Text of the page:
We had an opportunity to try OBA last night at Anchor Brewery, at an event to launch SF Beer Week, a ten-day series of over 150 beer events in the San Francisco Bay Area. I’d say they nailed it out of the gate. The flavor imparted from the barrel aging is present, but is never overpowering, and the blend — whatever it turns out to be — works. It’s malty, sweet with an underlying hop character that is all integrated together so that nothing really dominates. This gives it a very smooth mouthfeel and nice complex flavor profile, exactly what a blended beer should be — something greater than the sum of its part. This is going to go fast, so get yourself a bottle or two before it’s all gone.

From Jim Mahar










How to Know if a Beer is American Made

Anchor Brewing Co. in San Francisco
Anchor Brewing Co. in San Francisco

Beer has been an important beverage in the United States of America since the days of the Founding Fathers. Even through the prohibition period in America, beer and alcohol alike were both heavily desired. Like any popular nationally-produced product with a rich history, beer can be a source of patriotism and national pride. However, the American brewing industry has changed drastically over time. Well over four thousandbreweries existed in the US in 1873[1]. Two years after Prohibition was repealed, only 750 breweries operated in the US. During the early 1980’s, there were only eighty breweries in the US, and the top six US “macro” breweries controlled over ninety percent of US beer production[2]. All-American lagers, some made with rice and corn, were primarily produced during this time by the largest breweries. But the American craft brewing industry was beginning to produce flavorful and unique craft ales and lagers.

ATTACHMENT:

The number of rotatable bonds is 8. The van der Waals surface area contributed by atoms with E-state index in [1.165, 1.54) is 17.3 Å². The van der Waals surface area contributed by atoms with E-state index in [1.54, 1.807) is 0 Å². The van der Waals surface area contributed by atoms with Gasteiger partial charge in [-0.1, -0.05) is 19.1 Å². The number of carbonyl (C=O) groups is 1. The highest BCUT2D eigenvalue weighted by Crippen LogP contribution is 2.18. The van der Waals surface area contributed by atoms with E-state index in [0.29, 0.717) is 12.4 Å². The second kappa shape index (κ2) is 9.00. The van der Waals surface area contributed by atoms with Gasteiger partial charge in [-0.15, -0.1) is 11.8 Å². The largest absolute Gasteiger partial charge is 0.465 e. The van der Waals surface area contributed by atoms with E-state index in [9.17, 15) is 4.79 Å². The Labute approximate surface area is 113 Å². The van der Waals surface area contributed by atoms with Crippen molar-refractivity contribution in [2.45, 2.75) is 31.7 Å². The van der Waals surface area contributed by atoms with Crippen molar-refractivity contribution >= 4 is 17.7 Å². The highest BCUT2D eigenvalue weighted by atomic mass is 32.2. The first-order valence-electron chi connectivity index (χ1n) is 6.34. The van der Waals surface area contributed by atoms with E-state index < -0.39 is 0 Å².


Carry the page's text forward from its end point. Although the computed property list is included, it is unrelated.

In 2007, there were 1,463 operating breweries, most of them small craft breweries
[3]. But while there is a great variety of beer available today, there is an increasing trend for breweries to be purchased by other breweries. Many of these breweries are not American, and beer that was once entirely American is now produced by foreign-owned companies. American breweries may also produce beer that appears to be foreign. There are different factors that may lead one to judge a beer as truly American, so follow the steps below to choose a real American beer.



  1. Select the beer brand that is of interest. The beer brand is merely the name of the beer that is found on the beer label, such as Sierra Nevada Pale Ale, Samuel Adams Boston Lager and Pabst Blue Ribbon.
  2. Look for mention of a company or brewery and its location on the beer label. The company may be similar to or different than the beer brand, and the location gives a good idea of. Miller Genuine Draft has Miller Brewing Company of Milwaukee, Wisconsin listed on the label. Budweiser has Anheuser Busch of St. Louis, Missouri listed on the label, and Pabst Blue Ribbon lists Pabst Brewing Company of Milwaukee, Wisconsin.